Slice of Life Tuesday: Joining the circle


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We came to the writing circle last Friday with our “100 Word Spooky Stories”, eager to turn off the lights, share our stories, and have us a little Halloween party.  Before everyone settled in, we made sure to invite K. – our classmate who had moved from Japan just before the start of the school year.  K. is learning English slowly; he is a part of our class, but he is working on his language skills with the help of our school’s ESL teacher.  Every single one of my sixth graders is hyper aware of the courage it takes for K. to come to school every day, where he is surrounded by the exuberant babble of middle schoolers.  He listens carefully, translates what we say into Japanese, then composes a response in Japanese which he must translate back into English before he can speak or write. K’s OLW is dedication – he wants to dedicate himself to learning English – and we see this every day.

So, we made sure that K. was in our writing circle, even though he did not have a spooky story to share.

Soon, the storytelling began.  There were oooh’s and yelps and arghs  as the flashlight was passed from student to student.  We were enjoying the stories, the fellowship, being collectively scared.  When the student next to K. finished and was ready to pass the flashlight on, K. spoke up,  “I have a story we tell in Japan. It is a scary story. Can I share?”

All eyes to me. K. had never spoken up in class.  This was the most he had ever said!  Of course he could share!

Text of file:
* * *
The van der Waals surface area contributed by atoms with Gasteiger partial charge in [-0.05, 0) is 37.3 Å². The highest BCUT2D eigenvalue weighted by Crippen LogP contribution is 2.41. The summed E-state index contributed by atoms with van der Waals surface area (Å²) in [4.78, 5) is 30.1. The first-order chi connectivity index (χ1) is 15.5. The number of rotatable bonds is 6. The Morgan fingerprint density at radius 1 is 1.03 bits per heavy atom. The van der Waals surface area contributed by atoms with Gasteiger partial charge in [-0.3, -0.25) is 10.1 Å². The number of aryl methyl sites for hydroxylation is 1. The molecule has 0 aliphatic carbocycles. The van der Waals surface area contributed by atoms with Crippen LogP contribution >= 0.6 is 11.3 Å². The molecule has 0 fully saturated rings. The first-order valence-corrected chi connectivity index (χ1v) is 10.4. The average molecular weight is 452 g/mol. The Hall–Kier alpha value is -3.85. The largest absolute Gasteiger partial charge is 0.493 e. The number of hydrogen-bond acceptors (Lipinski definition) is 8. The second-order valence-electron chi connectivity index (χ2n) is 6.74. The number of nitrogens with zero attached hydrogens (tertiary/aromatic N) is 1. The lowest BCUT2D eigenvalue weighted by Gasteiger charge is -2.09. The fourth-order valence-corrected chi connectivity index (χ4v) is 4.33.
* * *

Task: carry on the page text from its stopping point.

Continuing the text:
So, K. took the flashlight, positioned himself so that everyone could see, and told us the story.  We oohed and yelped and arghed.  We clapped. But mostly, we were so glad that K. had joined the circle.


22 thoughts on “Slice of Life Tuesday: Joining the circle

  1. How wonderful! It sounds like you and your class are making K feel comfortable enough to join in. I can not imagine going to another country where I don’t speak the language and being asked to learn in school-such courage indeed.

  2. Hurrah. This speaks so beautifully of the community you’ve built already, Tara. How wonderful to hear this. FYI-I have a statue just like your picture, on my patio table! We’ve talked about it meaning family & friends together, & now you’ve broadened the meaning for me. Love it!

  3. It takes such courage to learn a new language and to be in middle school, but putting them together at the same time must be daunting for poor K. I’m so glad he has landed in such a supportive environment.

  4. First of all – what great writing activity! I will have to remember this or maybe even revamp it into a Christmas story. What a lovely story about your student. My daughter had a student from Japan in her class when she was second grade. He also could not speak any English. What an anxious time of learning!

  5. Like others have said, the sense of community that has been built in your classroom – it’s something you should feel proud about! What a safe learning environment you have created!

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